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The following remarks and instructions assume a properly zeroed and calibrated Halimeter®.

Many Halimeter® users want to know what concentration of volatile sulfur compounds (VSC) constitutes a finding of “bad breath.” If the answer to this question is to have any consistency, it is clear that the method of obtaining the breath sample must not only be consistent, it must employ clinically proven techniques. Remember that the Halimeter’s sensor will faithfully display the VSC concentration presented to it, but cannot compensate for a breath sample that has not been properly incubated, or that may have been diluted inadvertently.

By “incubation,” we mean that the patient’s mouth has to be held closed, with breathing only through the nose, for a particular length of time, before the sample is taken. Ideally, the patient should also refrain from food, smoking, drinking (water is allowed), and oral hygiene for 3-4 hours before the testing.

Experience has shown that a sample incubation time of 3 minutes produces the best results, and beginning in October, 2002, Halimeters have been provided with an automatic countdown timer (counting down and displaying the seconds remaining) to facilitate this process. Users of older models can utilize commercially-available digital countdown timers.

Just before the timer times out, the patient is instructed to take a deep breath through the nose, and, with breath held, then place the straw (already connected to the Halimeter) into the mouth. The straw is placed as far back into the mouth as it can be, without touching any surface, and the lips are gently closed. Take care that the mouth is NOT closed tightly around the straw.  A very small gap is preferred.  The sampling begins.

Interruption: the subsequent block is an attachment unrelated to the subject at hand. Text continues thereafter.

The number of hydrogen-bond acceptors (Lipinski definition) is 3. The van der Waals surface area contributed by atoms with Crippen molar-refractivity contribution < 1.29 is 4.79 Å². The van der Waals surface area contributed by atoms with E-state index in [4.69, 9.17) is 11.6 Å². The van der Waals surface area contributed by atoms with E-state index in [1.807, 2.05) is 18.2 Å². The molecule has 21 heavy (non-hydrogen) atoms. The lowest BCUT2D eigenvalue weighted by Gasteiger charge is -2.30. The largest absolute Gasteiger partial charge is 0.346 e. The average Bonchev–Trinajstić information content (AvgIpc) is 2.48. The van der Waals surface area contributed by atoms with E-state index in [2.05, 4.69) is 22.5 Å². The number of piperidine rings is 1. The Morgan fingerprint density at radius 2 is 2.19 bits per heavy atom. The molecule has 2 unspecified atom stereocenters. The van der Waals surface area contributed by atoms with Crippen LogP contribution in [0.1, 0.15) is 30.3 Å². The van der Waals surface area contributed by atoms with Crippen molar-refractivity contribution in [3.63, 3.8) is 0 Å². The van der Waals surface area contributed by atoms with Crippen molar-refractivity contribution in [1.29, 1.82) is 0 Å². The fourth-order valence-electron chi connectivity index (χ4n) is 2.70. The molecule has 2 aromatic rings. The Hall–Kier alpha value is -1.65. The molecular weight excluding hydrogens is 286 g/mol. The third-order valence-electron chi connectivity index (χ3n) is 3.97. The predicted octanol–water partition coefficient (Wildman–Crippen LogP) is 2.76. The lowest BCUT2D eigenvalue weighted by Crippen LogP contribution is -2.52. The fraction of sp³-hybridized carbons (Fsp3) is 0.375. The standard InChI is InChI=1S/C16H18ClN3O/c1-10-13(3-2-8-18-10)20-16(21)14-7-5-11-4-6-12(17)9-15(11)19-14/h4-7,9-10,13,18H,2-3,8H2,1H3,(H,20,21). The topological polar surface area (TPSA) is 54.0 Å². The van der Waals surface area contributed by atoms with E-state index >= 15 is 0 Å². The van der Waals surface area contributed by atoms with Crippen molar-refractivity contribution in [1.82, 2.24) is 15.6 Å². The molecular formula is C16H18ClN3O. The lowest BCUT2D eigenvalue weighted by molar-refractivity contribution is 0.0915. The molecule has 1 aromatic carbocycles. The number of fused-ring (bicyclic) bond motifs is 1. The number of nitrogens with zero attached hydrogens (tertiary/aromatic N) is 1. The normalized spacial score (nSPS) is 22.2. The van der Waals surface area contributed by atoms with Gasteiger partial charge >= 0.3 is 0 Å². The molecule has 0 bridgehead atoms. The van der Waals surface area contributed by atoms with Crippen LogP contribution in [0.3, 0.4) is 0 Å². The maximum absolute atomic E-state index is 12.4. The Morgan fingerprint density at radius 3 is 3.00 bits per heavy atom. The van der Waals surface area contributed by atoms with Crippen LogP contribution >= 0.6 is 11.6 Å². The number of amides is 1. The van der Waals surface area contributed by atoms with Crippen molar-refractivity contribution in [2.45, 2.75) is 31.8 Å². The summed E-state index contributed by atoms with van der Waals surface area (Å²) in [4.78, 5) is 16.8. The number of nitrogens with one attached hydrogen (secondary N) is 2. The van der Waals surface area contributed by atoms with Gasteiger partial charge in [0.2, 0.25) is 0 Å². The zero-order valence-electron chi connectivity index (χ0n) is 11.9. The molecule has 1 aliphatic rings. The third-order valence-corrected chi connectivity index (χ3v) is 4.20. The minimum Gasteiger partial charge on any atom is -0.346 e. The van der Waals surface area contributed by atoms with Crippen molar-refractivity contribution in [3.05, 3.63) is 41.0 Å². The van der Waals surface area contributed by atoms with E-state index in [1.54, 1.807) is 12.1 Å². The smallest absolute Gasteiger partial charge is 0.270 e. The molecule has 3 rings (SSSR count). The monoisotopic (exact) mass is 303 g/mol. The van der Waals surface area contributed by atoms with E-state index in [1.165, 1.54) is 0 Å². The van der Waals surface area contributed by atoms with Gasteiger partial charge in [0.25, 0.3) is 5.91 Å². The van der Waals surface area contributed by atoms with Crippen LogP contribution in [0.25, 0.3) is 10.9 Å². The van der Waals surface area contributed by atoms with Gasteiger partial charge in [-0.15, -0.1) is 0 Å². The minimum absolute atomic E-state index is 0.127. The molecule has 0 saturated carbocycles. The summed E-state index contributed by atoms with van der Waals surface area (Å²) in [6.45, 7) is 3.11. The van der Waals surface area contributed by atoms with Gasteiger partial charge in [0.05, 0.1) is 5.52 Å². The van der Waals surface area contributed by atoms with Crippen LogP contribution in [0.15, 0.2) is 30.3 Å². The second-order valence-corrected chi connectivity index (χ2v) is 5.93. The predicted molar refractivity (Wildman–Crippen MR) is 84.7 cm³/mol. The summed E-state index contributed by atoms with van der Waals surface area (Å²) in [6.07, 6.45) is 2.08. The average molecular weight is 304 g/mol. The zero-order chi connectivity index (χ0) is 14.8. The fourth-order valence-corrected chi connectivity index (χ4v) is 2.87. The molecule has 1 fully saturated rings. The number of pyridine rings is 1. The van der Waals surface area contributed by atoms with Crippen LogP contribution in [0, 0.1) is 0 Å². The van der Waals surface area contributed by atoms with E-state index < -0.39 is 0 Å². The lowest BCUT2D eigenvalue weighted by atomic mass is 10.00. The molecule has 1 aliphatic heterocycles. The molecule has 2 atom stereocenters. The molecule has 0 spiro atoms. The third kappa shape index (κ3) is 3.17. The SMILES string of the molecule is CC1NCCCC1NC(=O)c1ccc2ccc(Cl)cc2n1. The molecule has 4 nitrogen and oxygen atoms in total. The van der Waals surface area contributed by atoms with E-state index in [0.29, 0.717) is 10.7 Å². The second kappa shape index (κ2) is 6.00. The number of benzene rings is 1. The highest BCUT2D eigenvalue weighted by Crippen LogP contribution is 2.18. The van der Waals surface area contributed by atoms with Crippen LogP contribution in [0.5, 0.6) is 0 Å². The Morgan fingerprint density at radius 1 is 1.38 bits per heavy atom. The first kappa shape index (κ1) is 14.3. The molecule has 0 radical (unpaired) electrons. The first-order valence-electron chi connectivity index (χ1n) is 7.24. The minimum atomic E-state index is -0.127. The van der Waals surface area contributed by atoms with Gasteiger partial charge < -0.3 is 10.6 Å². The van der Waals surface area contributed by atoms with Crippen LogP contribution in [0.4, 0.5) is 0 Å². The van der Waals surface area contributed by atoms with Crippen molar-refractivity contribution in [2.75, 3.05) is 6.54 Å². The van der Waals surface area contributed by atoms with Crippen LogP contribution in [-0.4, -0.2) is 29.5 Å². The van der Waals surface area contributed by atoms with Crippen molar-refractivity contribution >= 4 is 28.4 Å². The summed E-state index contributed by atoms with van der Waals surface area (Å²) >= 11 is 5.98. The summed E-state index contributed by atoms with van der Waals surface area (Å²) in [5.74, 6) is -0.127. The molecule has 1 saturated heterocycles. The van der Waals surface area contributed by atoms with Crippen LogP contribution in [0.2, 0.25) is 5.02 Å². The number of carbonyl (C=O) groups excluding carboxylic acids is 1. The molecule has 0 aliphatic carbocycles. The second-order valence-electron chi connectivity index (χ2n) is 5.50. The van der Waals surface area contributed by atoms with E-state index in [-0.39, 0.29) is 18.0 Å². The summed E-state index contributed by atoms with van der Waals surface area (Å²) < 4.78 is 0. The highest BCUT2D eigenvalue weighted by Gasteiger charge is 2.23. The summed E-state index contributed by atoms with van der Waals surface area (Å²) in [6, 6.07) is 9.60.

Peak value should be reached in about 20 seconds, although in certain cases, it may take slightly longer. The newer Halimeters are provided with a 30-second sample timer, which starts, and then shuts off the sample data collection (even though the pump continues to run). The peak reading is automatically held in memory, and is averaged with two successive samples.

Again, experience has shown that taking three samples, recording the peaks, and then calculating the average provides maximum accuracy.

Users of older Halimeters, not equipped with the automation features, can still, of course, apply the same sampling protocol of…

  • 3-4 hour pre-sampling abstinence by patient
  • 3 minute sample incubation
  • Deep breath, held breath, and proper straw insertion, with gently closed lips
  • Record peak sample value
  • Take three samples, calculate average peak


Rest assured that better sampling technique will produce better and more consistent results. For further information, please contact our service department.